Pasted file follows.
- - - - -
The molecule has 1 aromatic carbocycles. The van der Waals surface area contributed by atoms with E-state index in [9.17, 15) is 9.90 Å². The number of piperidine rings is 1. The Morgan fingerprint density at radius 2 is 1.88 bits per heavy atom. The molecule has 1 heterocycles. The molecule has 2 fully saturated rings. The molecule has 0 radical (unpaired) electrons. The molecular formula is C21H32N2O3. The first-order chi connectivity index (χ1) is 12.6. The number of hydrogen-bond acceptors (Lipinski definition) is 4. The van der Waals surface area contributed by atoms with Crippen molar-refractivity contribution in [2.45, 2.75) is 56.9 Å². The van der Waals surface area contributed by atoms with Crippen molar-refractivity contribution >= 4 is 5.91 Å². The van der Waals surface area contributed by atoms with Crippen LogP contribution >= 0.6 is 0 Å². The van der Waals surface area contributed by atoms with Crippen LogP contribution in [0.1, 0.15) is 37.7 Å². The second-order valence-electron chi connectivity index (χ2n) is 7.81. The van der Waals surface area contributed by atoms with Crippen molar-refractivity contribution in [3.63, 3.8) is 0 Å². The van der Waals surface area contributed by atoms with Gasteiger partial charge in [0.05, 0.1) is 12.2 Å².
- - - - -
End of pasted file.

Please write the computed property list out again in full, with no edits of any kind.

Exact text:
The molecule has 1 aromatic carbocycles. The van der Waals surface area contributed by atoms with E-state index in [9.17, 15) is 9.90 Å². The number of piperidine rings is 1. The Morgan fingerprint density at radius 2 is 1.88 bits per heavy atom. The molecule has 1 heterocycles. The molecule has 2 fully saturated rings. The molecule has 0 radical (unpaired) electrons. The molecular formula is C21H32N2O3. The first-order chi connectivity index (χ1) is 12.6. The number of hydrogen-bond acceptors (Lipinski definition) is 4. The van der Waals surface area contributed by atoms with Crippen molar-refractivity contribution in [2.45, 2.75) is 56.9 Å². The van der Waals surface area contributed by atoms with Crippen molar-refractivity contribution >= 4 is 5.91 Å². The van der Waals surface area contributed by atoms with Crippen LogP contribution >= 0.6 is 0 Å². The van der Waals surface area contributed by atoms with Crippen LogP contribution in [0.1, 0.15) is 37.7 Å². The second-order valence-electron chi connectivity index (χ2n) is 7.81. The van der Waals surface area contributed by atoms with Crippen molar-refractivity contribution in [3.63, 3.8) is 0 Å². The van der Waals surface area contributed by atoms with Gasteiger partial charge in [0.05, 0.1) is 12.2 Å².